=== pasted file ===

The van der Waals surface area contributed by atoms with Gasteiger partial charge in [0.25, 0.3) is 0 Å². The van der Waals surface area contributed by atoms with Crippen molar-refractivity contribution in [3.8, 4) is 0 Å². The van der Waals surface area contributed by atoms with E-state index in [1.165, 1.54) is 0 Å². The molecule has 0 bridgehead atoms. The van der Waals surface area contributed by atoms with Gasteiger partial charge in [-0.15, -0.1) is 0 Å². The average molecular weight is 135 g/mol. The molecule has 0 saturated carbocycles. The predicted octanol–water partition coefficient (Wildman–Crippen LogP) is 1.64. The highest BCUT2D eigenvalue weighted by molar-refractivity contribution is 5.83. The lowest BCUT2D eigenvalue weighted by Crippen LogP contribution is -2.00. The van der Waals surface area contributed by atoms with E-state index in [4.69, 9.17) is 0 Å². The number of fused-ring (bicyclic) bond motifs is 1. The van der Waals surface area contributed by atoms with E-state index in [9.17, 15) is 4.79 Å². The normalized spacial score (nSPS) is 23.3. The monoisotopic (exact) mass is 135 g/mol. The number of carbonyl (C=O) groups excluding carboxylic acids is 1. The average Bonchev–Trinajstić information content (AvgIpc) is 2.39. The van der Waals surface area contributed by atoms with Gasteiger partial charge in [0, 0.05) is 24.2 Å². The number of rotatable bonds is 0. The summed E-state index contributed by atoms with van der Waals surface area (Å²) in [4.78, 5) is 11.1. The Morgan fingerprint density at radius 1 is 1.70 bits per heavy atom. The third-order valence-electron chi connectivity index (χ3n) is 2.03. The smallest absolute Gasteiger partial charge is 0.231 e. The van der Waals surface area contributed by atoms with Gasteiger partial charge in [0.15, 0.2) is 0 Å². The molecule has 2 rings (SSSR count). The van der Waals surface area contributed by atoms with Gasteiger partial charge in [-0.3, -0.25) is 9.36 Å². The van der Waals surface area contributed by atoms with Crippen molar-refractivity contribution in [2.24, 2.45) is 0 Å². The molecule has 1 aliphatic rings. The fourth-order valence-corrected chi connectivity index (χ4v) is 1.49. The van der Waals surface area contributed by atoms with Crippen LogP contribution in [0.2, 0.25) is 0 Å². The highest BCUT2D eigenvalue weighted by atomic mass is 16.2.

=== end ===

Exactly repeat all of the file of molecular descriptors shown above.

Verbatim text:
The van der Waals surface area contributed by atoms with Gasteiger partial charge in [0.25, 0.3) is 0 Å². The van der Waals surface area contributed by atoms with Crippen molar-refractivity contribution in [3.8, 4) is 0 Å². The van der Waals surface area contributed by atoms with E-state index in [1.165, 1.54) is 0 Å². The molecule has 0 bridgehead atoms. The van der Waals surface area contributed by atoms with Gasteiger partial charge in [-0.15, -0.1) is 0 Å². The average molecular weight is 135 g/mol. The molecule has 0 saturated carbocycles. The predicted octanol–water partition coefficient (Wildman–Crippen LogP) is 1.64. The highest BCUT2D eigenvalue weighted by molar-refractivity contribution is 5.83. The lowest BCUT2D eigenvalue weighted by Crippen LogP contribution is -2.00. The van der Waals surface area contributed by atoms with E-state index in [4.69, 9.17) is 0 Å². The number of fused-ring (bicyclic) bond motifs is 1. The van der Waals surface area contributed by atoms with E-state index in [9.17, 15) is 4.79 Å². The normalized spacial score (nSPS) is 23.3. The monoisotopic (exact) mass is 135 g/mol. The number of carbonyl (C=O) groups excluding carboxylic acids is 1. The average Bonchev–Trinajstić information content (AvgIpc) is 2.39. The van der Waals surface area contributed by atoms with Gasteiger partial charge in [0, 0.05) is 24.2 Å². The number of rotatable bonds is 0. The summed E-state index contributed by atoms with van der Waals surface area (Å²) in [4.78, 5) is 11.1. The Morgan fingerprint density at radius 1 is 1.70 bits per heavy atom. The third-order valence-electron chi connectivity index (χ3n) is 2.03. The smallest absolute Gasteiger partial charge is 0.231 e. The van der Waals surface area contributed by atoms with Gasteiger partial charge in [0.15, 0.2) is 0 Å². The molecule has 2 rings (SSSR count). The van der Waals surface area contributed by atoms with Gasteiger partial charge in [-0.3, -0.25) is 9.36 Å². The van der Waals surface area contributed by atoms with Crippen molar-refractivity contribution in [2.24, 2.45) is 0 Å². The molecule has 1 aliphatic rings. The fourth-order valence-corrected chi connectivity index (χ4v) is 1.49. The van der Waals surface area contributed by atoms with Crippen LogP contribution in [0.2, 0.25) is 0 Å². The highest BCUT2D eigenvalue weighted by atomic mass is 16.2.